Photo: NYCO’s wollastonite mine which will be extended into Lot 8 of the Forest Preserve. Photo by Nancie Battaglia

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Pete Nelson is a teacher, writer, essayist and activist whose work has appeared in a variety of Adirondack publications, and regularly in the Adirondack Almanack since 2005. Pete is also a founder and current Coordinator of the Adirondack Diversity Advisory Council, which is working to make the Park more welcoming and inclusive.When not writing or teaching mathematics at North Country Community College, Pete can be found in the back country, making music or even walking on stilts, which he and his wife Amy have done professionally throughout the United States for nearly two decades.Pete is a proud resident of Keene, and along with Amy and his dog Henderson owns Lost Brook Tract, a forty-acre inholding deep in the High Peaks Wilderness.

22 Responses

  1. Paul says:

    Makes perfect sense no matter which side of this issue you are on. If it works out well for the Forest Preserve than it does. If it doesn’t that should be documented as well.

    With that said it requires us to strap in and be willing to wait a long time to see what the final results are.

    The internet will be replaced by something better by then! I assume the Almanack will still be going strong on whatever the new media is!

  2. Pete Nelson says:

    You’re right – either way it makes sense.

  3. David says:

    I agree

  4. Dan Crane says:

    Does anyone have a notion of when drilling will start? I assume public access to the property will be prevented before this and I wanted to get up and have a look before there are a network of “roads” on Lot 8.

    • Smitty says:

      I agree that it’s an excellent idea. No more bemoaning what’s already done and dividing groups that support wild lands in the park. Down the road, folks may be surprised to find out that the 1500-acre trade turned out to be a really good deal. Maybe even that NYCO does a good job at reclaiming their current quarry and maintains stable employment. Or maybe not. Time will tell.

    • Paul says:

      Dan, I read somewhere that they will begin work in “July”. Not sure if that is accurate. It sounds like just a few acres for the test drilling so I don’t think they need to rope it all off.

  5. AdkBuddy says:

    You make it sound like amendments to the state constitution are rubber stamp actions by the legislature. They are long drawn out affairs and the fear of dangerous precedent I think is exaggerated.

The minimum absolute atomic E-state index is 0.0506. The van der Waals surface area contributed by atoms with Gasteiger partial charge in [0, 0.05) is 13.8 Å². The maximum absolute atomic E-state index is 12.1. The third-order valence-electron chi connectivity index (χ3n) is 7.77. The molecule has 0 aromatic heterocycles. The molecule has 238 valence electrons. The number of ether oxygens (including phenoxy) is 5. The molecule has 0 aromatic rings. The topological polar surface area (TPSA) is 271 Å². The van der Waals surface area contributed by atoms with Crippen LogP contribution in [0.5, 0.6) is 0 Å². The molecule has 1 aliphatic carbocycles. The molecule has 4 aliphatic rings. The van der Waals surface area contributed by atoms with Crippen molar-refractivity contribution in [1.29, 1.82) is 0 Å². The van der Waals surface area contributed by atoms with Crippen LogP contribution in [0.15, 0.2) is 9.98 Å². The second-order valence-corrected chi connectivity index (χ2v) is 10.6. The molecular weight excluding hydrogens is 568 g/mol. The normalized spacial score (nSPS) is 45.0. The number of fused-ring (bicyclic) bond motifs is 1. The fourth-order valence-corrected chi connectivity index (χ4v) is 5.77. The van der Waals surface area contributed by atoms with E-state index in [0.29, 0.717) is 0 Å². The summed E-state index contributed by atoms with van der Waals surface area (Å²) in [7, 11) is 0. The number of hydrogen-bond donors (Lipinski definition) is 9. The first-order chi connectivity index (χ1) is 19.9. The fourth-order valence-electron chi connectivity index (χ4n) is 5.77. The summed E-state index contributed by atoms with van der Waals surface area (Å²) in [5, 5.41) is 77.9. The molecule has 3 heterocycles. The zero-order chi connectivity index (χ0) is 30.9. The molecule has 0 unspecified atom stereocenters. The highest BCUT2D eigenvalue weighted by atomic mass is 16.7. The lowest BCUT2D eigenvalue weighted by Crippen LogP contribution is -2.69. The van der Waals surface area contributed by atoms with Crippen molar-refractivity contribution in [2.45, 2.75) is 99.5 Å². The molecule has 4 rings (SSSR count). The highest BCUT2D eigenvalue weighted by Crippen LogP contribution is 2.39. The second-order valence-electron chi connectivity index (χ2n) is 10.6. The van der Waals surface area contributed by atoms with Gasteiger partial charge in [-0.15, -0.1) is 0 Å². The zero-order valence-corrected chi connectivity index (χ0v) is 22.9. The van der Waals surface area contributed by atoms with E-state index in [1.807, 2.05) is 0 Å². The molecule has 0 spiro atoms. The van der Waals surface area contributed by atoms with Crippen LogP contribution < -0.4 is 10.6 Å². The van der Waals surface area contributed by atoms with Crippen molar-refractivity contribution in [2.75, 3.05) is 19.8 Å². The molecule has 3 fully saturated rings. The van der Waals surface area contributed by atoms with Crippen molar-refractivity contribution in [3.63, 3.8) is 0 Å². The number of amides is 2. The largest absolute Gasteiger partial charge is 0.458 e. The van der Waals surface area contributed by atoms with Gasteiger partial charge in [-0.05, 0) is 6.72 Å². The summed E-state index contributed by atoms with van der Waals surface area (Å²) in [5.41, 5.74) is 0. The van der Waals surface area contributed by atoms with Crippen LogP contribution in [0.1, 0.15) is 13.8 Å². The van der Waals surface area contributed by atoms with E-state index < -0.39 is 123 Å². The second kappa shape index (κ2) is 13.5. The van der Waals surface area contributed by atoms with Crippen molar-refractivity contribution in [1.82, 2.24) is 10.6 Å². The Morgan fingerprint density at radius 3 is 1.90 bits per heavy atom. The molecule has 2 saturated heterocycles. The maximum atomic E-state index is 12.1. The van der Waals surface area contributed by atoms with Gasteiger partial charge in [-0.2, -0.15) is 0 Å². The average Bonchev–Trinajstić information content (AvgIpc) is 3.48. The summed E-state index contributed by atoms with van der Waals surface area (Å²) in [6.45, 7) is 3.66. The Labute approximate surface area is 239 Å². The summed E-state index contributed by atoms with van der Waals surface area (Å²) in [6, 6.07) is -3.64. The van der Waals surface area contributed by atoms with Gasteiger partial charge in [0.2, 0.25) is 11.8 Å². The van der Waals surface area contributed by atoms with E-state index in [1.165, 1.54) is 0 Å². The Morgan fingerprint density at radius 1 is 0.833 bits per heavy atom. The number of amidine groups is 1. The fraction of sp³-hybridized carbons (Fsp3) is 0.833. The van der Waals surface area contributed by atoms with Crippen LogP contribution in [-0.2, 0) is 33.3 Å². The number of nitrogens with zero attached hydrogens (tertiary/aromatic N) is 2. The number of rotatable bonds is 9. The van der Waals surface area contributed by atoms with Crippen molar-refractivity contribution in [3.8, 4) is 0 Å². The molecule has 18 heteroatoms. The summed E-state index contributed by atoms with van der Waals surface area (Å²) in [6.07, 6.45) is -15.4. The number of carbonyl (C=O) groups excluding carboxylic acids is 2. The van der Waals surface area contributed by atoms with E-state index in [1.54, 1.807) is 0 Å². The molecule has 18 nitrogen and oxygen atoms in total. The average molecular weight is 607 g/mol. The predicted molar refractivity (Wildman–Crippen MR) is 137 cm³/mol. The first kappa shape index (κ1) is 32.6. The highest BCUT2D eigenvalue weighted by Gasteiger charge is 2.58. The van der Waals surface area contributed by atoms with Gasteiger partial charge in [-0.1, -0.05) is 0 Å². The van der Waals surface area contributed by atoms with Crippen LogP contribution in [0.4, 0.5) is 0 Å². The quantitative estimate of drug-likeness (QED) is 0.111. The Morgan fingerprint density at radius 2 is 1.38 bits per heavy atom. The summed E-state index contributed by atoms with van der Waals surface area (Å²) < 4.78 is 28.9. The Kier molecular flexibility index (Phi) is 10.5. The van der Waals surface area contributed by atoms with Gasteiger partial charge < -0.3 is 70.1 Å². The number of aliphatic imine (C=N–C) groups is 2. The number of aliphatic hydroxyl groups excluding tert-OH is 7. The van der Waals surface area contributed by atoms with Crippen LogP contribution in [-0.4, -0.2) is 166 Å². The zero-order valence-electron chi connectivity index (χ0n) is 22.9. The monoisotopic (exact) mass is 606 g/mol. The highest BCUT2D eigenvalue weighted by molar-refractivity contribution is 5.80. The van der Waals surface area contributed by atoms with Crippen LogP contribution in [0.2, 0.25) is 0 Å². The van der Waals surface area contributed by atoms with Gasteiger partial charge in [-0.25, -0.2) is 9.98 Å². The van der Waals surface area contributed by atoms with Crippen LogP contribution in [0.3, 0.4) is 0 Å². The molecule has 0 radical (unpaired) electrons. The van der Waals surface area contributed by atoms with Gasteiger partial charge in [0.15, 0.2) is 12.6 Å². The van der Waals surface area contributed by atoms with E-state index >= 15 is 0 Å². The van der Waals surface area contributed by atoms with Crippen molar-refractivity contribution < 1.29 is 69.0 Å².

6. Frederick Warner says:

    Thank you, Pete Nelson, for all your efforts on our behalf. The corporate oligarchy is alive and well in America, including the Adirondacks.

  7. Joe says:

    I am sure all the advocacy groups are keeping detailed records. Personally, I am bored with this topic, so I’ll be reading other stuff.

    I am not a lawyer, but seems to me that DEC and APA attorneys got it right, or at least logical. The amendment changed the law. Amendments are intended to do that.

    We lost. I’m sure it will serve as fund raising fodder for advocacy groups for a long time. Write about it a year from now and maybe it will be interesting. But spare us more of this right now, I say.

  8. Justin says:

    “The first task in creating a regional memory for the NYCO Amendment should be to establish a baseline to measure its effects against the claims made by its proponents.”

    Hmm… and what about the claims of its opponents?

    The metric that matters most to me is how much more land is protected in the Adirondacks in 10 or 20 years.

    Protecting substantially more of the Adirondacks, especially now when we’ve gained so much, depends on the support of local communities and their representatives. To get them to support the major conservation deals we will want, I think we need to support the initiatives they feel are important once in a while. Yes it is a compromise. And no, I don’t think compromise is a dirty word.

    I’m confident that in 10 or 20 years, we’ll see a lot of more the Adirondacks protected, and the passage of this amendment with the support of prominent environmental groups will have helped make that possible.

    • Peter Bauer says:


      We amended the Constitution twice to make the Piseco airport safer. We amended the Constitution to expand the Keene cemetery, upgrade the Raquette Lake water supply, provide reliable electricity to Tupper Lake, and resolve the Township 40 land dispute.

      All of those actions enjoyed broad environmental group and public support and as one involved in four of these amendments I can attest to the extensive deliberations and, yes, extensive compromises needed to reach agreement.